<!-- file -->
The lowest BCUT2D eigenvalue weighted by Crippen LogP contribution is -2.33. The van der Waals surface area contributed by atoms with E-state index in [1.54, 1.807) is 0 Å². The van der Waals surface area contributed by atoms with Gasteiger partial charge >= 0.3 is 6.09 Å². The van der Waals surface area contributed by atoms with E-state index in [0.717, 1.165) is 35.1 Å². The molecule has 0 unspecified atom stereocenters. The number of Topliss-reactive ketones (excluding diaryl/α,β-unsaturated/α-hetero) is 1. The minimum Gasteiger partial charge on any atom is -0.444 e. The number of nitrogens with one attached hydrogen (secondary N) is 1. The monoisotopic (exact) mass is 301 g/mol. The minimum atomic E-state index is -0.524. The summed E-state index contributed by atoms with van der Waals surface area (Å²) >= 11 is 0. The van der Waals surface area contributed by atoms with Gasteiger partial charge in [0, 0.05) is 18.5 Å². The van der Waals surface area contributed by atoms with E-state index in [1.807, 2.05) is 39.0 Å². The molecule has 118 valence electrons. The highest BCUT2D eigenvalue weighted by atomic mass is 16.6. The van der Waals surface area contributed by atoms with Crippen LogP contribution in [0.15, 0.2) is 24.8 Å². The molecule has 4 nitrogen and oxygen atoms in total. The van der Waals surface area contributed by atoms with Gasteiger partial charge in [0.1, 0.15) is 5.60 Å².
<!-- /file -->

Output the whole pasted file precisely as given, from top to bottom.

The lowest BCUT2D eigenvalue weighted by Crippen LogP contribution is -2.33. The van der Waals surface area contributed by atoms with E-state index in [1.54, 1.807) is 0 Å². The van der Waals surface area contributed by atoms with Gasteiger partial charge >= 0.3 is 6.09 Å². The van der Waals surface area contributed by atoms with E-state index in [0.717, 1.165) is 35.1 Å². The molecule has 0 unspecified atom stereocenters. The number of Topliss-reactive ketones (excluding diaryl/α,β-unsaturated/α-hetero) is 1. The minimum Gasteiger partial charge on any atom is -0.444 e. The number of nitrogens with one attached hydrogen (secondary N) is 1. The monoisotopic (exact) mass is 301 g/mol. The minimum atomic E-state index is -0.524. The summed E-state index contributed by atoms with van der Waals surface area (Å²) >= 11 is 0. The van der Waals surface area contributed by atoms with Gasteiger partial charge in [0, 0.05) is 18.5 Å². The van der Waals surface area contributed by atoms with E-state index in [1.807, 2.05) is 39.0 Å². The molecule has 118 valence electrons. The highest BCUT2D eigenvalue weighted by atomic mass is 16.6. The van der Waals surface area contributed by atoms with Crippen LogP contribution in [0.15, 0.2) is 24.8 Å². The molecule has 4 nitrogen and oxygen atoms in total. The van der Waals surface area contributed by atoms with Gasteiger partial charge in [0.1, 0.15) is 5.60 Å².